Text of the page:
history, notably the International Ladies Garment Workers Union, founded
around 1900. The garment trade shops in the big cities, such as New
York, were deplorable. Fire hazards were rife, light was scant, the
sound of machinery deafening, the environment polluted. Women were
fined virtually for anything - talking, laughing, singing, machine
oil stains on the fabric, stitches too large or too small. Overtime
was constant and required, but no special pays for overtime work.
With the support of the National Women’s Trade Union League, founded
in 1903 - a combination of working women and middle-class, often professional
women who supported the working women’s struggle - the shirtwaist
makers launched a series of strikes against Leiserson and Company
and Triangle Waist Company, two of the most notorious shops in New
After months of small shop actions, the women decided to escalate
the struggle by calling for a tradewide general strike. And in defiance
of the heads of the union, on November 22, 1909, the “Uprising of
the Twenty Thousand’’ began. It culminated in the first long-term
general strike by women, putting to death the tiresome arguments that
they were unable to organize and carry out a long and strenous struggle.
One garment worker from the Triangle Shirtwaist Company described
the event: “Thousands upon thousands left the factories from everyside,
all of them walking down toward Union Square. It was November, the
cold winter was just around the corner, we had no fur coats to keep
us warm, and yet there was the spirit that led us on and on until
we got some hall to keep us warm and out of the coldwind for at least
the time being. I can see the young people, mostly women, walking
down and not caring what might happen. The spirit, I think, the spirit
of a conqueror led them on. They didn’t know what was in store for
them, didn’t really think of the hunger, cold, loneliness, and what
could happen to them. They just didn’t care on that particular day;
that was THEIR day.’’
For thirteen weeks in the bitter cold winter, women between 16 and
25 years of age picketed daily, and were clubbed by police and carried
off in “Black Maria” police vans. The courts were biased in favour
of the sweatshop owners; one magistrate charged a striker, “You are
on strike against God and Nature, whose prime law is that man shall
earn his bread in the sweat of his brow. You are on strike against
God.” This elicited a cablegram from George Bernard Shaw, who with
other Europeans was following the course of U.S. labour history. He
wrote: “Delightful. Medieval America always in intimate personal confidence
of the Almighty.”
The Women’s Trade Union League provided bail money for arrested strikers
and large sums for strike funds.
The strike was ultimately broken, as settlements were made shop by
shop, but the talent and endurance of the women made it impossible
for people to go on claiming that labour organizing was for men only.
The strike lasted for months and ignited strikes in other areas. Though
the strike itself was only partially successful in terms of changing
work conditions, the “uprising” did change some important things.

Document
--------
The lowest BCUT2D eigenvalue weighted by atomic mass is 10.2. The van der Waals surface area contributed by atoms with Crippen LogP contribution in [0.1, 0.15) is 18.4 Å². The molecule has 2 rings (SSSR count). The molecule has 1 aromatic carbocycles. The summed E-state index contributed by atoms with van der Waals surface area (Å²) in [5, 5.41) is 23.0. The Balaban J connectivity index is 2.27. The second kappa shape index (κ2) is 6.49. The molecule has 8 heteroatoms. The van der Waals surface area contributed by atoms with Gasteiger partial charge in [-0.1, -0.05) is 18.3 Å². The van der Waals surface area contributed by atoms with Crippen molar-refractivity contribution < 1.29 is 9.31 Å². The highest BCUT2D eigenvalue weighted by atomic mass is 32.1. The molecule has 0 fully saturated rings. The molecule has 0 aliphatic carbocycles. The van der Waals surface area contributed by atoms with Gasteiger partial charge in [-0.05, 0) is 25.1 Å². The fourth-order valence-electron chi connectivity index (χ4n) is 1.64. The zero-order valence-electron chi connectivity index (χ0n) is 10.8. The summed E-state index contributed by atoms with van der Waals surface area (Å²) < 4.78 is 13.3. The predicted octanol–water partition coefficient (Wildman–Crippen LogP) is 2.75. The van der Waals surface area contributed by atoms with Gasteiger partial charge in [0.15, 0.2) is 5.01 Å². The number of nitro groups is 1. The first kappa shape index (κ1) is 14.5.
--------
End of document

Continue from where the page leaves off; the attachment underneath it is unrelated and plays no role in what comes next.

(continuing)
It challenged the image of what uneducated immigrant women could do,
and it filled the East Side and many women and immigrants and oppressed
people more broadly with pride and a sense of strength.
One year after the strike was broken the infamous Triangle fire occurred
on 25th March 1911. Trapping women on the upper floors (the fire doors
had been bolted from the outside to prevent escape by the workers)
the fire took l46 lives, most of the women between the ages of 13
and 25, most of them recent emigrants to the U.S. Most of them were
Italian and Jewish immigrants. A lack of safety measures was blamed
for the high death toll. This event had a significant impact on labour
legislation in the United States, and the working conditions leading
up to the disaster were invoked during subsequent observances of International
The employers were tried; one was fined $20. A settlement was made
to the families of the dead women for $75 per death. Rose Schneiderman,
a Garment Workers organizer, berated the community for supporting
the law and institutions that made such tragedies possible. “I know
from my own experience that it is up to the working people to save
themselves,” she proclaimed. “The only way they can save themselves
is by a strong working-class movement.”
The story of American working women is often tokenly recognized by
referring to great heroines of the movement Mother Jones, Ella Reeve
Bloor, Kate Mullaney, Sojurner Truth, and Elizabeth Gurley Flynn.
These were remarkable women and so were their stories. But it should
not be forgotten that these were individual women, and that the bulk
of the organizing, struggling, as well as succeeding and failing,
was done by ordinary women whom we will never know. These were women
who realized the tactical necessity of standing and working together
lest they be destroyed individually, women who put to shame the ridiculous
theories of “woman’s place’,” women who in the famous Lawrence textile
strike carried picket signs reading “We want Bread and Roses, too”,
symbolizing their demands for not only a living wage but a decent
and human life, and so inspired James Oppenheim’s song “Bread and
Beginning of Women’s Day in US
The official holiday had its modest beginnings in 1908. That year